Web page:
Upon discovering a tenant home improvement project, many landlords might look at it as a stroke of luck, and something they don’t have to do for themselves down the road. However, there are several things to consider:
- What if the tenant didn’t do a good job on the home improvement?
- What if the tenant did the work themselves and it is not up to safety or industry standards?
- What if the project isn’t to the landlord’s liking (paint is too bright, or landscaping is ugly)?
- What if the tenant expects a rent reduction in exchange for work and materials?
- What if the landlord had a good reason for keeping things as they were (laminate flooring is easy to clean and cheap to repair vs. hardwood flooring)?
- What if the landlord didn’t want the high-maintenance landscaping that is their responsibility once the tenant moves?
- What if the home improvement is perfect, but the landlord is afraid that will open the door for future improvements without permission?
- What if by ignoring the home improvement, the landlord is opening the door for future lease violations because the tenants are getting the message that things aren’t really enforced anyhow.
All these dilemmas and more are lurking just below the initial reaction that a landlord may have upon seeing an unauthorized home improvement for the first time.
What Should Landlords Do?
There is no right answer for this question because so much depends on what was done, the type of renters they are, the relationship between the landlord and the tenants, the condition of the rental property and what the landlord’s ultimate interests are. However, there are some universal steps that landlords should take in dealing with tenants that make home improvements.
Here are 5 things that landlords should always do when discovering unauthorized home improvements:
- Send a written notice acknowledging the home improvement project and expressing disappointment that they were not notified and permission was never given.
- Include a written warning that the lease has been violated and point out the specific language and the clause where it states this.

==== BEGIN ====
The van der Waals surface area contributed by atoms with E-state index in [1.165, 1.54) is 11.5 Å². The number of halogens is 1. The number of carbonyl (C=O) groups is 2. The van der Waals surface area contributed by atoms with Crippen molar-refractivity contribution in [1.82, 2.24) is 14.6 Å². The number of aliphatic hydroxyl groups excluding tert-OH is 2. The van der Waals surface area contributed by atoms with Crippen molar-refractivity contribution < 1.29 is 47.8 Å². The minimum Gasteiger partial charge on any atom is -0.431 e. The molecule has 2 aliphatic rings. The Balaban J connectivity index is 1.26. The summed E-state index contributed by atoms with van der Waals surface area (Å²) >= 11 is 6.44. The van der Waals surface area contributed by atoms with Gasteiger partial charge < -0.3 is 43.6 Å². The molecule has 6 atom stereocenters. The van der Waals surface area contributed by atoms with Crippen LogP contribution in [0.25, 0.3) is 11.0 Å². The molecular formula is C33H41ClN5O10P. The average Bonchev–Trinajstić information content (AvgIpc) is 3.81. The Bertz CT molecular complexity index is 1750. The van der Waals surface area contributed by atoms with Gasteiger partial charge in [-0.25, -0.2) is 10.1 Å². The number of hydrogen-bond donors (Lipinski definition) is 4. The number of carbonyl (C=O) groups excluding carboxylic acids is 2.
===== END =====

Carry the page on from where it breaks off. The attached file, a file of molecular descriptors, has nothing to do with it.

- Let tenants know that there should absolutely be no more unauthorized home improvements and that any ideas they have for making changes should be run past the landlord, who is always eager to talk about making the property more enjoyable and livable for the tenants.
- Outline the consequence of the action, which will vary depending on the multiple circumstances. It could range from doing nothing apart from the warning to requesting that the property be restored to the original condition immediately or when they move out (at their expense). It could even mean deducting the cost to restore from the security deposit upon move-out to immediately starting the eviction process for a lease violation.
- Keep a copy of the letter on file and use it to support future actions regarding the unauthorized improvement.
Keeping an attractive rental property full of good tenants is the ultimate goal of landlords, and each instance needs to be determined carefully. However, landlords would be wise to set up or reaffirm the conditions in the lease agreement for alterations, even if they lucked out this time and the home improvement truly is an “improvement.” Any violation of the lease agreement just opens the door for the next instance being not so lucky for the landlord.
Can a tenant remove improvements?
Sometimes a tenant may remove an update such as a light fixture, smoke detector, or blinds. This is never permissible unless the landlord approved of the removal of these improvements. If the tenant removes improvements they may be charged for them upon leaving the rental. In most cases, the landlord will keep some or all of the security deposit to cover their costs.